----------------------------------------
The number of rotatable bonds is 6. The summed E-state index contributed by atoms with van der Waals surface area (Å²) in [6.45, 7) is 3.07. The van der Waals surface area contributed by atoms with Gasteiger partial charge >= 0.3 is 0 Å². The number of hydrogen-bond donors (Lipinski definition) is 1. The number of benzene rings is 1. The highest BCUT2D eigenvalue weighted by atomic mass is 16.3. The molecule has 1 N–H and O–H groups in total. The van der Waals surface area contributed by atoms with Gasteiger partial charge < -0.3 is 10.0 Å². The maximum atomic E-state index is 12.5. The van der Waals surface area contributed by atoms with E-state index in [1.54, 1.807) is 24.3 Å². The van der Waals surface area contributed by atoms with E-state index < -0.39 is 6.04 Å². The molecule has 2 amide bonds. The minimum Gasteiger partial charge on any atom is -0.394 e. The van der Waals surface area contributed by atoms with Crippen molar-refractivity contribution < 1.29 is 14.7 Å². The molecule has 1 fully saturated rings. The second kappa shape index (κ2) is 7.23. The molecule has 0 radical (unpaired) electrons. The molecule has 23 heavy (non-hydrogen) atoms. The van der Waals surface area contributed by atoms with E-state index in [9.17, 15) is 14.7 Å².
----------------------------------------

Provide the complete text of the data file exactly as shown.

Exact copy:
The number of rotatable bonds is 6. The summed E-state index contributed by atoms with van der Waals surface area (Å²) in [6.45, 7) is 3.07. The van der Waals surface area contributed by atoms with Gasteiger partial charge >= 0.3 is 0 Å². The number of hydrogen-bond donors (Lipinski definition) is 1. The number of benzene rings is 1. The highest BCUT2D eigenvalue weighted by atomic mass is 16.3. The molecule has 1 N–H and O–H groups in total. The van der Waals surface area contributed by atoms with Gasteiger partial charge < -0.3 is 10.0 Å². The maximum atomic E-state index is 12.5. The van der Waals surface area contributed by atoms with E-state index in [1.54, 1.807) is 24.3 Å². The van der Waals surface area contributed by atoms with E-state index < -0.39 is 6.04 Å². The molecule has 2 amide bonds. The minimum Gasteiger partial charge on any atom is -0.394 e. The van der Waals surface area contributed by atoms with Crippen molar-refractivity contribution < 1.29 is 14.7 Å². The molecule has 1 fully saturated rings. The second kappa shape index (κ2) is 7.23. The molecule has 0 radical (unpaired) electrons. The molecule has 23 heavy (non-hydrogen) atoms. The van der Waals surface area contributed by atoms with E-state index in [9.17, 15) is 14.7 Å².